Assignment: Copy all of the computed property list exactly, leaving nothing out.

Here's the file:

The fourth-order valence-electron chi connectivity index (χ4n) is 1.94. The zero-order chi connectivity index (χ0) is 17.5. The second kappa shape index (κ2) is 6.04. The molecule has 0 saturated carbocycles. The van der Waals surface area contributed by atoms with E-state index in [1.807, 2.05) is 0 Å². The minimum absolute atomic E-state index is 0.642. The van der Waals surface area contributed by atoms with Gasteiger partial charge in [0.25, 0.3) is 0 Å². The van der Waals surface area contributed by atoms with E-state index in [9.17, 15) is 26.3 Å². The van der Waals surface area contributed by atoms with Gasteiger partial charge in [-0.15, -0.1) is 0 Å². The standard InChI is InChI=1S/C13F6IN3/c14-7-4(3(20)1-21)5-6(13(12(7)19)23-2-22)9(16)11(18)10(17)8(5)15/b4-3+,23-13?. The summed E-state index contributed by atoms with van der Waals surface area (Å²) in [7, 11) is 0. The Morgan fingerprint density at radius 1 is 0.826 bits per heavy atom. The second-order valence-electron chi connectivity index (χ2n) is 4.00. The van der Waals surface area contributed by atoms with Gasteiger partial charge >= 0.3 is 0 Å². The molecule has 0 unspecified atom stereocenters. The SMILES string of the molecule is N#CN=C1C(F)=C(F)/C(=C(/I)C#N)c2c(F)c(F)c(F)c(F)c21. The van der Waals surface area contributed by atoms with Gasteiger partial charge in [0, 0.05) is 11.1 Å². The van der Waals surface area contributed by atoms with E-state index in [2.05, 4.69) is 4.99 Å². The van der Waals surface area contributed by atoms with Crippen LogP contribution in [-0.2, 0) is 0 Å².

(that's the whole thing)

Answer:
The fourth-order valence-electron chi connectivity index (χ4n) is 1.94. The zero-order chi connectivity index (χ0) is 17.5. The second kappa shape index (κ2) is 6.04. The molecule has 0 saturated carbocycles. The van der Waals surface area contributed by atoms with E-state index in [1.807, 2.05) is 0 Å². The minimum absolute atomic E-state index is 0.642. The van der Waals surface area contributed by atoms with Gasteiger partial charge in [0.25, 0.3) is 0 Å². The van der Waals surface area contributed by atoms with E-state index in [9.17, 15) is 26.3 Å². The van der Waals surface area contributed by atoms with Gasteiger partial charge in [-0.15, -0.1) is 0 Å². The standard InChI is InChI=1S/C13F6IN3/c14-7-4(3(20)1-21)5-6(13(12(7)19)23-2-22)9(16)11(18)10(17)8(5)15/b4-3+,23-13?. The summed E-state index contributed by atoms with van der Waals surface area (Å²) in [7, 11) is 0. The Morgan fingerprint density at radius 1 is 0.826 bits per heavy atom. The second-order valence-electron chi connectivity index (χ2n) is 4.00. The van der Waals surface area contributed by atoms with Gasteiger partial charge >= 0.3 is 0 Å². The molecule has 0 unspecified atom stereocenters. The SMILES string of the molecule is N#CN=C1C(F)=C(F)/C(=C(/I)C#N)c2c(F)c(F)c(F)c(F)c21. The van der Waals surface area contributed by atoms with Gasteiger partial charge in [0, 0.05) is 11.1 Å². The van der Waals surface area contributed by atoms with E-state index in [2.05, 4.69) is 4.99 Å². The van der Waals surface area contributed by atoms with Crippen LogP contribution in [-0.2, 0) is 0 Å².